Checklist Remote Interpreters & VRI iPad Technology for Short Form Consent

The witness signature section of the BCH informed consent has been recently revised to include a specific section for interpreters to serve witnesses during the process of obtaining consent with the use of a short form. Since it will take time to revise all consents we have developed a witness signature addendum that may be attached to any consent document that has not been revised. This should be used and attached to the consent document if you are using the short form. The signature section of the actual short forms have not changed and may continue to be used as provided below.
Witness Signature Page

Short Form Translations

English Version (for reference)
Haitian Creole
Maay Maay

Informed Assent Template

All assent documents must be reviewed and approved by the IRB. The assent template below was developed to provide guidance to investigators as to what information to include in an assent form. Please feel free to use this sample in the development of assent documents. The language and information in the template should be modified as appropriate for each protocol depending on the age and cognitive level of the subject population.

Informed Assent Template

Information Sheet Template

This template only applies to investigators who indicate that informed consent/assent/authorization will be obtained through a method other than a written document in Part C and plan to develop an information sheet. All information sheet documents must be reviewed by the IRB. The information sheet template below was developed to provide guidance to investigators as to what information to include in an information sheet. Please feel free to use this sample in the development of information sheet documents. The language and information in the template should be modified as appropriate for each protocol depending on the age and cognitive level of the subject population. Information sheets will not be uploaded to the ICLibrary website.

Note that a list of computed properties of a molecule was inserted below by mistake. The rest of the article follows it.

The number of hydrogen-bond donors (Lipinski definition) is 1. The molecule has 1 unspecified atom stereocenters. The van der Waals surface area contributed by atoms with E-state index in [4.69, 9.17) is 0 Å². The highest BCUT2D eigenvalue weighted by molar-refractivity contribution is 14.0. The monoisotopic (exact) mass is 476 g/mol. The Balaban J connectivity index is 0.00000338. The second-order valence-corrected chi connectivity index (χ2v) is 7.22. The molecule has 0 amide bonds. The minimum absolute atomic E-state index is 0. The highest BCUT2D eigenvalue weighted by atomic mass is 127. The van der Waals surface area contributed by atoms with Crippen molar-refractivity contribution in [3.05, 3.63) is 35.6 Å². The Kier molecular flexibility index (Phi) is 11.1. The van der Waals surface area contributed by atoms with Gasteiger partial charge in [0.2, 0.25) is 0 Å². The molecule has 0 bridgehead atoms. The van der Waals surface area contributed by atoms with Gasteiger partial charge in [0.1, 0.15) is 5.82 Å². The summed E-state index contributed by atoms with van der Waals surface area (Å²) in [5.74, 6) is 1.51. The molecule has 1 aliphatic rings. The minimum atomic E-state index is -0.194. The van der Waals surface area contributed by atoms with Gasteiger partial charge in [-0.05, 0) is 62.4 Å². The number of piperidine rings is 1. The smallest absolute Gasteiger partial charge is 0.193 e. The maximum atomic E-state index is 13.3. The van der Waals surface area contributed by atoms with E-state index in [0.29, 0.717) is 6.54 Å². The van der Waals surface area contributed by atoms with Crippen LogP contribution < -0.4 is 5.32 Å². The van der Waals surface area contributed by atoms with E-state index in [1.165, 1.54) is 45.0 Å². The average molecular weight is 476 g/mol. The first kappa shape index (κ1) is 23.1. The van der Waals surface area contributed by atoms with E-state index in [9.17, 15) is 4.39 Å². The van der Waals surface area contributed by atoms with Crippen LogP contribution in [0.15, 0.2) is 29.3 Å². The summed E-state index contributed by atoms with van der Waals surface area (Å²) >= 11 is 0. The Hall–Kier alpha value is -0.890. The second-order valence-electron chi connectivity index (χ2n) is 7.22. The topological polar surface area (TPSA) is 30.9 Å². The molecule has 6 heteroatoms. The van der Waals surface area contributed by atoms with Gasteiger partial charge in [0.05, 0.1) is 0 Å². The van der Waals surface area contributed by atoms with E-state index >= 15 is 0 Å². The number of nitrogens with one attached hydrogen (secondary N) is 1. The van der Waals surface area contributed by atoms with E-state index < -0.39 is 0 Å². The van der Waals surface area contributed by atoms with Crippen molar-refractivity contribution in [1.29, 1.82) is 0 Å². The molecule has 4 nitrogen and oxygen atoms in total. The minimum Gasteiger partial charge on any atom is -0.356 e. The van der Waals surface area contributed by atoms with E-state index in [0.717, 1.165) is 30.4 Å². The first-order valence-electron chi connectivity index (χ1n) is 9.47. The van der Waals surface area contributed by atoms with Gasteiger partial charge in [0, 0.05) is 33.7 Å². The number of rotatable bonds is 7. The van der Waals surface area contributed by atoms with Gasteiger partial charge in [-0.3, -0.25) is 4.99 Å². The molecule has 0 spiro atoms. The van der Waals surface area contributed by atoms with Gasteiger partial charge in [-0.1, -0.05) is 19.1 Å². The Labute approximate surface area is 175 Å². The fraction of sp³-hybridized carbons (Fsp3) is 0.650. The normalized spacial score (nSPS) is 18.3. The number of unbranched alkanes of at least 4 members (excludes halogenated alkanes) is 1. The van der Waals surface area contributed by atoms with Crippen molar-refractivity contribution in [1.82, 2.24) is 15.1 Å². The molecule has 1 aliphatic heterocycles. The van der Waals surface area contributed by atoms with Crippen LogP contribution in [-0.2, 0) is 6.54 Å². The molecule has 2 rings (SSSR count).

Information Sheet Template

Simplifying Medical Terms

Informed consent documents should be written at a 6th grade reading level and should avoid the use of complex medical terminology. Please consult the links below for lay descriptions of common medical terms.
Stanford University Glossary of Lay Terms
University of Michigan plain language medical dictionary

Interpreter/Translation Services at Boston Children's Hospital

Interpreter Services and the IRB Office are working together to ensure that patients of all languages are given the opportunity to participate in the research opportunities available at Children's Hospital. Research participants must be provided with adequate information in order to decide whether to participate in a research study; therefore, it is imperative that consent forms are available in a patient's native language. Interpreter Services is committed to providing translation services to the research community, and are available to provide information about the types and costs of translation/interpretation services available.

Please contact Interpreter Services at (617) 355-7198 or visit Children's Hospital internal website at for more information.


Two projects that focused on improving the informed consent process for clinical research were recently completed as a result of a grant from the National Institutes of Health. The first project is a report "The Process of Informed Consent, What's at Stake?" Dr. Arlene Katz prepared this ethnographic report after she spent a year at Children's interviewing and observing investigators, subjects, family members research staff and IRB members during informed consent discussions. The report summarizes her observations and provides recommendations for improving the informed consent process. The report includes many direct quotes from those interviewed and is powerful and provocative. We recommend all staff review the report.
Click here to view the report